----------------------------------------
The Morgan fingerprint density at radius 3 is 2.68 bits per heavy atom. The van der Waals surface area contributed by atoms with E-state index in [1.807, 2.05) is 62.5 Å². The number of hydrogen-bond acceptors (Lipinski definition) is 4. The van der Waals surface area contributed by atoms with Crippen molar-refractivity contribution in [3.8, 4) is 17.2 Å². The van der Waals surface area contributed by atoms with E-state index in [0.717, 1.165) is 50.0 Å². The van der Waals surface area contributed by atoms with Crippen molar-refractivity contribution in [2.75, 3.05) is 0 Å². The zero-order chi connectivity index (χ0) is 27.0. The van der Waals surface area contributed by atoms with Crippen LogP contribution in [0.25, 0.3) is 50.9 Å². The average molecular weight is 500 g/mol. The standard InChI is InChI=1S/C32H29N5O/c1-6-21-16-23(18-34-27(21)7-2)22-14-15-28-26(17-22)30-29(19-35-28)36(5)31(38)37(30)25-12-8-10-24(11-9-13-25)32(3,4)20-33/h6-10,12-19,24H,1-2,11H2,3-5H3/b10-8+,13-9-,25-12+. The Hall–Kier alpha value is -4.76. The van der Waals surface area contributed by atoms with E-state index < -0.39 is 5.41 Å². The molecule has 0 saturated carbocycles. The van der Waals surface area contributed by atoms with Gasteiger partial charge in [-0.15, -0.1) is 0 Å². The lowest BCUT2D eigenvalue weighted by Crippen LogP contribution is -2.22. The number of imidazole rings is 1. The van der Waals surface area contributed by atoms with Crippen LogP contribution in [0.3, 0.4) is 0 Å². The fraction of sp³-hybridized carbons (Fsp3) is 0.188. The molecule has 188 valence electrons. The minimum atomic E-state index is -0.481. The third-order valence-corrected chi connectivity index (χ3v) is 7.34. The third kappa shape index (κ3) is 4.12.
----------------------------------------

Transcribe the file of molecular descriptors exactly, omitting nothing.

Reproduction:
The Morgan fingerprint density at radius 3 is 2.68 bits per heavy atom. The van der Waals surface area contributed by atoms with E-state index in [1.807, 2.05) is 62.5 Å². The number of hydrogen-bond acceptors (Lipinski definition) is 4. The van der Waals surface area contributed by atoms with Crippen molar-refractivity contribution in [3.8, 4) is 17.2 Å². The van der Waals surface area contributed by atoms with E-state index in [0.717, 1.165) is 50.0 Å². The van der Waals surface area contributed by atoms with Crippen molar-refractivity contribution in [2.75, 3.05) is 0 Å². The zero-order chi connectivity index (χ0) is 27.0. The van der Waals surface area contributed by atoms with Crippen LogP contribution in [0.25, 0.3) is 50.9 Å². The average molecular weight is 500 g/mol. The standard InChI is InChI=1S/C32H29N5O/c1-6-21-16-23(18-34-27(21)7-2)22-14-15-28-26(17-22)30-29(19-35-28)36(5)31(38)37(30)25-12-8-10-24(11-9-13-25)32(3,4)20-33/h6-10,12-19,24H,1-2,11H2,3-5H3/b10-8+,13-9-,25-12+. The Hall–Kier alpha value is -4.76. The van der Waals surface area contributed by atoms with E-state index < -0.39 is 5.41 Å². The molecule has 0 saturated carbocycles. The van der Waals surface area contributed by atoms with Gasteiger partial charge in [-0.15, -0.1) is 0 Å². The lowest BCUT2D eigenvalue weighted by Crippen LogP contribution is -2.22. The number of imidazole rings is 1. The van der Waals surface area contributed by atoms with Crippen LogP contribution in [0.3, 0.4) is 0 Å². The fraction of sp³-hybridized carbons (Fsp3) is 0.188. The molecule has 188 valence electrons. The minimum atomic E-state index is -0.481. The third-order valence-corrected chi connectivity index (χ3v) is 7.34. The third kappa shape index (κ3) is 4.12.